The U.S. dollars for UAH 40, or what will happen without IMF lending

Alexander Paraschiy, the Head of Research at Concorde Capital, discussed the prospective of Ukraine without IMF’s lending

Is Ukraine threatened with default without IMF lending and how long can we hold out on gross reserves?

Without cooperation with the IMF and other international financial institutions, Ukraine is threatened with default no later than a year. Such a conclusion can be drawn from forecasts of Ukraine’s gross international reserves, which the National Bank published in its latest inflation report.

Our gross reserves will barely stay above the critical level of three months of future imports for the next three years, according to NBU forecasts.

It’s very undesirable to drop below that level because alarms will go off with every foreign investor and observer about how there’s a problem in the country.

At minimum, they will more meticulously follow the prospects of returning reserves to a safe level. If they don’t see those prospects, they will start to panic. In this case, we can forget about new investments and loans for Ukraine.

The forecasts of a safe level of reserves is based on simple assumptions by the National Bank that during 2019-2021, when we have planned significant expnses for state debt, we will have the possibility to renew our reserves with IMF financing and other Western partners at a total sum of USD 9.7 bln. Our government will also have access to private loans, with the issuance of Eurobonds, at a total sum of USD 8.5 bln.

What will happen if these assumptions aren’t fulfilled can be illustrated in the following graph.

Ukraine’s gross reserves, months of future imports

Without IMF credits already at the end of this year, our gross reserves will surpass the level of distress, but the chances for returning to a safe level will remain.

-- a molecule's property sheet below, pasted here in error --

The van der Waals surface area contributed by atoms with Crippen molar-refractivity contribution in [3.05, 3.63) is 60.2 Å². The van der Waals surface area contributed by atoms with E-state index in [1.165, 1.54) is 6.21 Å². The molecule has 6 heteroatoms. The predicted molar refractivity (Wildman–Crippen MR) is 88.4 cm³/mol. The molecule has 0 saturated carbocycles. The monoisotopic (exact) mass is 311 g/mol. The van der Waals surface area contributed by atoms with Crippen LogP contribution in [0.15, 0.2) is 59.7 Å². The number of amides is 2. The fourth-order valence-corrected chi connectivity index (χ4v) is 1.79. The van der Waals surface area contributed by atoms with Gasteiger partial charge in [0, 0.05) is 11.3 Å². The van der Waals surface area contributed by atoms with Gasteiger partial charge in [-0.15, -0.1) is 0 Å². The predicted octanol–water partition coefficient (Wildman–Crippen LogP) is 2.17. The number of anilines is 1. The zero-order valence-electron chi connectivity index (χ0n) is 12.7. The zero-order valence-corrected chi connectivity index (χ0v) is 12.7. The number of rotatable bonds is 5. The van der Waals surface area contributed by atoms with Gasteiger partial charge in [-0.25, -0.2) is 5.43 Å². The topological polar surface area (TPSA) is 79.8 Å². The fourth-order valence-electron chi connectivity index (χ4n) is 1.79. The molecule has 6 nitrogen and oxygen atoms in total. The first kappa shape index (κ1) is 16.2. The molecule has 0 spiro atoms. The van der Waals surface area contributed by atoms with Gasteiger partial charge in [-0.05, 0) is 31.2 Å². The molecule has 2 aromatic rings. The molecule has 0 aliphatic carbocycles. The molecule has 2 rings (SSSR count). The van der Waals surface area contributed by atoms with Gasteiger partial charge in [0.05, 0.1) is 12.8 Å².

It’s possible that Ukraine might even be able to attract several billions from private lenders, but only on the condition that they have faith in renewed IMF cooperation (as in 2017, for example).

However, if returning to such cooperation doesn’t occur, reserves will begin to fall ever more steeply next year, when no one will be interested in new Eurobonds and international ratings agencies will sound the alarm and reduce Ukraine’s rating to pre-default levels.

Yet no one will wait for reserves to fall to the level of 1.5 months of future imports by the end of 2020. Already by the middle of next year, capital will begin to leave Ukraine and what is widely known as a default will occur.

A default is a loss of trust, by its essence. Trust in Ukraine’s financial system, in the Ukrainian currency (UAH 40/USD and all that). Ultimately, trust in the Ukrainian government could be undermined as well.

Therefore, in order to avoid default, it’s critically important for the Ukrainian government to renew IMF cooperation, no later than the start of 2020. Then there will be funds from both Western donors, as well as private lenders.

As an alternative, it’s possible to find currency to replenish reserves (about USD 18 bln) in other exotic places. But the last such attempt – in which Viktor Yanukovych agreed with Vladimir Putin to USD 15 bln in loans – was very expensive for Ukraine.

Of course, another option – everyone bringing their gold to the maidan, as depicted in the last episode of “The People’s Servant” – is beyond exotic.

Comments by Concorde Capital Head of Research Alex Paraschiy (CEO of Concorde Capital is Igor Mazepa) for LIGA media platform

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